In recent times, we have seen a tidal wave of destruction break over the youth sector, with serious consequences for young people - particularly those living in rural areas with limited access to services, and disadvantaged young people throughout Queensland. Many highly successful youth programs have been defunded over the past 15 months. Those remaining, many of whom were already operating on shoestring budgets, have faced funding cuts. Coupled with cuts to frontline services more widely, this has put a great strain on youth services and reduced their capacity to respond to the growing demand for services by young people themselves and other service providers. As the sector's peak body, it is YANQ's responsibility to strongly resist the negative ramifications of these processes.
Small and medium size youth services have generally built strong connections to the local and regional communities they are part of, over many years. These services deserve acknowledgment and support from the Government for the tremendous work they do within such limited resources.
The Queensland Government has an opportunity to build on the work of...
This rationalisation also devalues the achievements of existing services by imposing unrealistic efficiency measures and requiring narrower outcomes. This fails to recognise the need to build trusting relationships with young people as a prerequisite to effective service delivery, and the central role of responding to young people's own perception of their needs in service success. Denial of the importance of the less measurable aspects of youth work can only lead to service provision 'on paper', which has little or no sustained VALUE for young people and will not ultimately achieve government objectives.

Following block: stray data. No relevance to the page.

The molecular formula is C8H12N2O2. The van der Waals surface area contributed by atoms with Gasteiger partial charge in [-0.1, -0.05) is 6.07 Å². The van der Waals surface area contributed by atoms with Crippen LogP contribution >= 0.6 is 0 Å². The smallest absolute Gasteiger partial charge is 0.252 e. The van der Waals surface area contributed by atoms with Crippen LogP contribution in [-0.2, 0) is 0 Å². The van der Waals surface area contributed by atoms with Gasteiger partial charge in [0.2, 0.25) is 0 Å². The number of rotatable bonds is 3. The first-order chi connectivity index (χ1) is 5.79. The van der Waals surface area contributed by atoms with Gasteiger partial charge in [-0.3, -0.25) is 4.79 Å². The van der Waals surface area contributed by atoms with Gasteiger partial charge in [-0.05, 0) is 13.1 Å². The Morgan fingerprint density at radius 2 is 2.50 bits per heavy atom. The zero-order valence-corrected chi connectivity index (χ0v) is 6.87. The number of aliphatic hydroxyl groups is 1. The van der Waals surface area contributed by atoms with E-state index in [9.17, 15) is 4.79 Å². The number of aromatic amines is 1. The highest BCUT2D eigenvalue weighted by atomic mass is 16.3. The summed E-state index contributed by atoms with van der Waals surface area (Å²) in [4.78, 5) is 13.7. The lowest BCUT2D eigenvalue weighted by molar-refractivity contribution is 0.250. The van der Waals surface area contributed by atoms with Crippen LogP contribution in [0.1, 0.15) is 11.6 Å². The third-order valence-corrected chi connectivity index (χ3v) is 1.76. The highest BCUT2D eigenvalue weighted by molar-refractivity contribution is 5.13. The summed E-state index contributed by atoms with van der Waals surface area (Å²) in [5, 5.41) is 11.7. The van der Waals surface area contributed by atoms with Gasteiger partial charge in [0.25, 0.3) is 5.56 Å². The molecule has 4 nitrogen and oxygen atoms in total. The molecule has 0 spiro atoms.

In short, existing services are able to provide more efficient and effective services for young people than any business-driven model of service. The only priority of youth organisations is to provide quality services to their communities - they are unencumbered by the need to generate profit. Funding existing non-government, not-for-profit, community-based, youth organisations is the best way to achieve a coherent system of efficient and effective support for young people throughout Queensland.
Instead of providing such greatly needed support, the Queensland Government has dramatically reduced the available funds, and plans to 'redistribute' the few resources left in the Youth Portfolio. Despite the high levels of demand for their services, many organisations are now at risk of losing their funding completely, or at the very least, have their youth work positions subsumed within mainstream positions which will not have the specific skills necessary to work effectively with young people.
YANQ therefore demands that the Queensland Government listen to the voices of young people, youth workers and youth services from across Queensland as detailed in the Listening to Queensland's Youth Sector report presented to the Government by YANQ earlier this year. Based on extensive consultation with the youth sector in 2012, this report provides a clear alternate framework for effective and efficient youth service delivery. The proposed approach would strengthen existing youth organisations by creating regional 'youth sector hubs' which can assist youth services in all parts of Queensland to network, share and enhance practice frameworks, and meet their workforce and professional development needs.
Building on the existing strengths of the youth sector would pay significant dividends - to both young people themselves and government. Reinstatement of funding lost to the youth sector over the past 15 months, and development of these 'hubs' would make a major contribution to improving the sector's ability to achieve VALUE for money.
YANQ also calls on the Queensland Council of Social Services (QCOSS), which has recently partnered with the LNP Government in the re-commissioning of the youth sector, to declare their position on funding of existing youth services. The adversarial, competitive, open-tender system being proposed by the Government will inevitably undermine collaboration. We call on QCOSS to act in the interest of young people - Queensland's next generation - through actively supporting YANQ's sector-informed position.